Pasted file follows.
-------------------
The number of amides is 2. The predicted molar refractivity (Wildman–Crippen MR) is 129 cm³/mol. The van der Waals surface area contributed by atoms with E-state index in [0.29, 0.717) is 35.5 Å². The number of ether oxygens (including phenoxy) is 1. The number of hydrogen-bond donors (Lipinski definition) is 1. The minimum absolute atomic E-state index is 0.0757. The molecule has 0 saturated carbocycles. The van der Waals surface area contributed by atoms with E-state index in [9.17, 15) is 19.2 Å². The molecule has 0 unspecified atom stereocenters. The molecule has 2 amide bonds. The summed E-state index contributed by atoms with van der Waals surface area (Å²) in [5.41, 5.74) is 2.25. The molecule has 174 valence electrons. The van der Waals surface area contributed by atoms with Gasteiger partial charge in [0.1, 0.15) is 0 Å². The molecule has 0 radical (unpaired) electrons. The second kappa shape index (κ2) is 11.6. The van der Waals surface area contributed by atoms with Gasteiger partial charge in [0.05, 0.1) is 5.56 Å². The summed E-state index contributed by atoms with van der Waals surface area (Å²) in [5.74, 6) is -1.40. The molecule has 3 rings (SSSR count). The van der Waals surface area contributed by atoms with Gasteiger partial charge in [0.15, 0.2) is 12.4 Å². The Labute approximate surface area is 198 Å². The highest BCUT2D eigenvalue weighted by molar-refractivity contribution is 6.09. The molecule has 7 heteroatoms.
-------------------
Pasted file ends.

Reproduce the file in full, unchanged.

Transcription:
The number of amides is 2. The predicted molar refractivity (Wildman–Crippen MR) is 129 cm³/mol. The van der Waals surface area contributed by atoms with E-state index in [0.29, 0.717) is 35.5 Å². The number of ether oxygens (including phenoxy) is 1. The number of hydrogen-bond donors (Lipinski definition) is 1. The minimum absolute atomic E-state index is 0.0757. The molecule has 0 saturated carbocycles. The van der Waals surface area contributed by atoms with E-state index in [9.17, 15) is 19.2 Å². The molecule has 0 unspecified atom stereocenters. The molecule has 2 amide bonds. The summed E-state index contributed by atoms with van der Waals surface area (Å²) in [5.41, 5.74) is 2.25. The molecule has 174 valence electrons. The van der Waals surface area contributed by atoms with Gasteiger partial charge in [0.1, 0.15) is 0 Å². The molecule has 0 radical (unpaired) electrons. The second kappa shape index (κ2) is 11.6. The van der Waals surface area contributed by atoms with Gasteiger partial charge in [0.05, 0.1) is 5.56 Å². The summed E-state index contributed by atoms with van der Waals surface area (Å²) in [5.74, 6) is -1.40. The molecule has 3 rings (SSSR count). The van der Waals surface area contributed by atoms with Gasteiger partial charge in [0.15, 0.2) is 12.4 Å². The Labute approximate surface area is 198 Å². The highest BCUT2D eigenvalue weighted by molar-refractivity contribution is 6.09. The molecule has 7 heteroatoms.